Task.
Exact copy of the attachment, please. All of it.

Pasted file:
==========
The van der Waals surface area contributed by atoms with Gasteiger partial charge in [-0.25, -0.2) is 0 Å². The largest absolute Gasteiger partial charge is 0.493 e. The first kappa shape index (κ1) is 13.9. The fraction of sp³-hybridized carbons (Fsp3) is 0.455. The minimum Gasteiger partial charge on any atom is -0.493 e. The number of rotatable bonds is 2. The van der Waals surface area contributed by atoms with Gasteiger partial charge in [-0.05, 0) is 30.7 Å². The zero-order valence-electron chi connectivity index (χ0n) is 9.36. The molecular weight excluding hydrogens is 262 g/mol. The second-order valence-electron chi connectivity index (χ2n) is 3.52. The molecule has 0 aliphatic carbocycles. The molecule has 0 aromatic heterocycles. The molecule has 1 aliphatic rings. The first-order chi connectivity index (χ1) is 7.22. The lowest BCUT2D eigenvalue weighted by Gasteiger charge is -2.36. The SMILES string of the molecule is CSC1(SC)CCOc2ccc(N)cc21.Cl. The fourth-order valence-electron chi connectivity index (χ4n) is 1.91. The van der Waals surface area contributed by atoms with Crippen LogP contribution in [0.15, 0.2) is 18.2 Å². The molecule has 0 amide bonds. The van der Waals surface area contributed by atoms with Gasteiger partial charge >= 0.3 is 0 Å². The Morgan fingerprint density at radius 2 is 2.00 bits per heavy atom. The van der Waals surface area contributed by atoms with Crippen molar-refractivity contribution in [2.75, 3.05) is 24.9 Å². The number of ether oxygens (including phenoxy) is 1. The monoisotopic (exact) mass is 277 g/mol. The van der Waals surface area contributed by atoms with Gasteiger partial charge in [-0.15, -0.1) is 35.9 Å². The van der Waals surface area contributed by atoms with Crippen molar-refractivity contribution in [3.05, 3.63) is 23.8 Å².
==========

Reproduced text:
The van der Waals surface area contributed by atoms with Gasteiger partial charge in [-0.25, -0.2) is 0 Å². The largest absolute Gasteiger partial charge is 0.493 e. The first kappa shape index (κ1) is 13.9. The fraction of sp³-hybridized carbons (Fsp3) is 0.455. The minimum Gasteiger partial charge on any atom is -0.493 e. The number of rotatable bonds is 2. The van der Waals surface area contributed by atoms with Gasteiger partial charge in [-0.05, 0) is 30.7 Å². The zero-order valence-electron chi connectivity index (χ0n) is 9.36. The molecular weight excluding hydrogens is 262 g/mol. The second-order valence-electron chi connectivity index (χ2n) is 3.52. The molecule has 0 aliphatic carbocycles. The molecule has 0 aromatic heterocycles. The molecule has 1 aliphatic rings. The first-order chi connectivity index (χ1) is 7.22. The lowest BCUT2D eigenvalue weighted by Gasteiger charge is -2.36. The SMILES string of the molecule is CSC1(SC)CCOc2ccc(N)cc21.Cl. The fourth-order valence-electron chi connectivity index (χ4n) is 1.91. The van der Waals surface area contributed by atoms with Crippen LogP contribution in [0.15, 0.2) is 18.2 Å². The molecule has 0 amide bonds. The van der Waals surface area contributed by atoms with Gasteiger partial charge >= 0.3 is 0 Å². The Morgan fingerprint density at radius 2 is 2.00 bits per heavy atom. The van der Waals surface area contributed by atoms with Crippen molar-refractivity contribution in [2.75, 3.05) is 24.9 Å². The number of ether oxygens (including phenoxy) is 1. The monoisotopic (exact) mass is 277 g/mol. The van der Waals surface area contributed by atoms with Gasteiger partial charge in [-0.15, -0.1) is 35.9 Å². The van der Waals surface area contributed by atoms with Crippen molar-refractivity contribution in [3.05, 3.63) is 23.8 Å².